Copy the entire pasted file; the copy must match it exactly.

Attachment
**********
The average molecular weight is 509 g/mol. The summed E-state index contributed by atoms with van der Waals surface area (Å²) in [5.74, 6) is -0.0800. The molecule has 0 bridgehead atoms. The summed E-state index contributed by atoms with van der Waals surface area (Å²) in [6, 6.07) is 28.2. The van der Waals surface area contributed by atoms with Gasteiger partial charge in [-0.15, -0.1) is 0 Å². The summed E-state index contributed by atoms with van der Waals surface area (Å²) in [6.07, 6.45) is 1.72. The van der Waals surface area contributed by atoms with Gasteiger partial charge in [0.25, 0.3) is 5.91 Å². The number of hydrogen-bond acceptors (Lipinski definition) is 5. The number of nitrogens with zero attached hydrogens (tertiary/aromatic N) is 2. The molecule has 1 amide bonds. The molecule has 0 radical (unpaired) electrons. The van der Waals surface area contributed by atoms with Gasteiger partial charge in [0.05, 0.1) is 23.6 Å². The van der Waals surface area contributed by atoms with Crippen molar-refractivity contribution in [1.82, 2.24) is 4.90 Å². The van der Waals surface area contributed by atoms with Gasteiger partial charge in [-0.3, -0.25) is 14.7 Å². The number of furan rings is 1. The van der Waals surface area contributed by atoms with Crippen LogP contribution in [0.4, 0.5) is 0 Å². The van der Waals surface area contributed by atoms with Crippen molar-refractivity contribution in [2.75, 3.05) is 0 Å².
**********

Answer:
The average molecular weight is 509 g/mol. The summed E-state index contributed by atoms with van der Waals surface area (Å²) in [5.74, 6) is -0.0800. The molecule has 0 bridgehead atoms. The summed E-state index contributed by atoms with van der Waals surface area (Å²) in [6, 6.07) is 28.2. The van der Waals surface area contributed by atoms with Gasteiger partial charge in [-0.15, -0.1) is 0 Å². The summed E-state index contributed by atoms with van der Waals surface area (Å²) in [6.07, 6.45) is 1.72. The van der Waals surface area contributed by atoms with Gasteiger partial charge in [0.25, 0.3) is 5.91 Å². The number of hydrogen-bond acceptors (Lipinski definition) is 5. The number of nitrogens with zero attached hydrogens (tertiary/aromatic N) is 2. The molecule has 1 amide bonds. The molecule has 0 radical (unpaired) electrons. The van der Waals surface area contributed by atoms with Gasteiger partial charge in [0.05, 0.1) is 23.6 Å². The van der Waals surface area contributed by atoms with Crippen molar-refractivity contribution in [1.82, 2.24) is 4.90 Å². The van der Waals surface area contributed by atoms with Gasteiger partial charge in [-0.3, -0.25) is 14.7 Å². The number of furan rings is 1. The van der Waals surface area contributed by atoms with Crippen LogP contribution in [0.4, 0.5) is 0 Å². The van der Waals surface area contributed by atoms with Crippen molar-refractivity contribution in [2.75, 3.05) is 0 Å².